In honor of Boobquake

As the world crumbles around you, due to the amazing power of cleavage, at least you can listen to some good, relevant music. Not safe for work.

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I Hate Stereotypes

The only reason this is here is because I couldn't find a good shot of the Stereotypes bowling team from The Simpsons.I really do. I hate that it’s a natural impulse–in fact, a necessity of communication–to lump people together and assign characteristics to those lumps. I hate that stereotypes are almost always based around some kernel of truth, so that a legitimately true statement can be dismissed as “propagating a negative sterotype” or “[insert group here]ism.” But what I hate the most, what really rankles my hackles up, is when people act in ways that reinforce those stereotypes. I hate seeing liberals who are indignant vegan newagers. I hate seeing racist homophobic Republican NRA members driving rusty pickup trucks with Confederate Flags on the back. I hate seeing disgustingly socially inept nerds like these assholes. I hate hearing Michael Steele talk about things.

Which is why I’m upset by the reaction to Jen McCreight’s Boobquake idea. Here’s the Cliff’s Notes version of Boobquake, for the uninitiated: a Muslim cleric said that women dressing immodestly causes adultery, which in turn causes earthquakes. Jen reasoned that the proper response to this ridiculous (but empirically testable!) claim was to ridicule and empirically test it. So was born Boobquake: a suggestion for women to dress immodestly on a specific day (this coming Monday, April 26th), either causing worldwide earthquakes with their abundant cleavage, or falsifying the cleric’s inane hypothesis. It’s a cute idea, reminiscent of Rebecca Watson’s recent Great Apple Experiment–both taking a ridiculous claim and simultaneously giving it the (lack of) respect it deserves while also taking the opportunity to do some good science and promote skepticism.

The response has been enormous and unexpected. Most of it seems to be pretty positive. Some of it is from the “duhr hurr hurr boobies” wing of society, and some of it seems to miss the point entirely. But then there’s been a particular flavor of response from some self-described feminists talking about just how horrible this whole idea is, because it objectifies women and plays right into the patriarchy’s wishes to see see scantily-clad women. It’s “‘Girls Gone Wild’ with a cause slapped on it,” and “capitulating to Dude Nation’s fondest desire,” and “Since when did we ‘stick it to the man’ by wearing low-cut shirts or short shorts?”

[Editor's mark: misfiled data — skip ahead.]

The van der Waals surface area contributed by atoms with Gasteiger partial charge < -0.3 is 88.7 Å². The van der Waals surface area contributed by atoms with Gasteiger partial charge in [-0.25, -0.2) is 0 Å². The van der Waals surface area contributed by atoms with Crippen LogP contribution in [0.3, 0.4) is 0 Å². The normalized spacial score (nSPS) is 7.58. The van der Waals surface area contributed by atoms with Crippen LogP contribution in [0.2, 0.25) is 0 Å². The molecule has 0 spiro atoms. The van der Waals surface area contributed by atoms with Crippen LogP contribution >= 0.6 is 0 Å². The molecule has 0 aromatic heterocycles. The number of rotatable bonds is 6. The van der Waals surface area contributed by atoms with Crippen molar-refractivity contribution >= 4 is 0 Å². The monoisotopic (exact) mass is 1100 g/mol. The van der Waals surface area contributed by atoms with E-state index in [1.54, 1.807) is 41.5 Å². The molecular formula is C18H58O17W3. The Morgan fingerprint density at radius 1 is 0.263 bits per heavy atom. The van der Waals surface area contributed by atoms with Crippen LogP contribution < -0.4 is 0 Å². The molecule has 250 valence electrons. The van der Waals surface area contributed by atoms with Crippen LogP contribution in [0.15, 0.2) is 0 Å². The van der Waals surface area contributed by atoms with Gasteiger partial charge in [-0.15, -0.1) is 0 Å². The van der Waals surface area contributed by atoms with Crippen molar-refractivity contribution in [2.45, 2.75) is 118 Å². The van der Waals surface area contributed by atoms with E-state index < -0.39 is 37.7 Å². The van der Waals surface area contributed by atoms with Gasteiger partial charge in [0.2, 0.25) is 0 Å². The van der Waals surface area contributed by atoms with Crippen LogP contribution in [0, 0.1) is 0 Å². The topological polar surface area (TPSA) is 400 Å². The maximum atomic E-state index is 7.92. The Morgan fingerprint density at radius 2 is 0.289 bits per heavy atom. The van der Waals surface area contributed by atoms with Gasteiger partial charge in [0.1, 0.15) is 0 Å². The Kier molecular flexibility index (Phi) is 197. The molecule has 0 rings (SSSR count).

This entire post will be dismissed because I used this image.And this is where I have a problem, because I don’t like it when feminists–who I agree with and would generally count myself among–reinforce the Limbaughian stereotype that they’re sex-negative humorless man-hating bluenoses. And yet, here we are.

I see two big problems with the reasoning of this position. First, there seems to be an assumption that there’s one “the man” or one “patriarchy” to fight against. I can’t imagine the cognitive dissonance which must occur to be able to hold that assumption in light of this situation. Here we have an explicit rebellion against the misogynistic rules of patriarchal fundamentalist Islam, which force women to dress in a way that hides any hint of their sexuality. Of course, in order to defy those rules, one would have to dress in a way that doesn’t hide a woman’s sexuality, and coincidentally there’s a closer-to-home patriarchy that marginalizes women for not flaunting their bodies (also, for flaunting their bodies too much–we have a very picky patriarchy). I’d think that this is clear evidence of (at least) two distinct patriarchies with different ways of marginalizing women and different sexual values, but apparently we’re all one Clan of the Dangling Penis. Even when you fight against them, you’re working for them.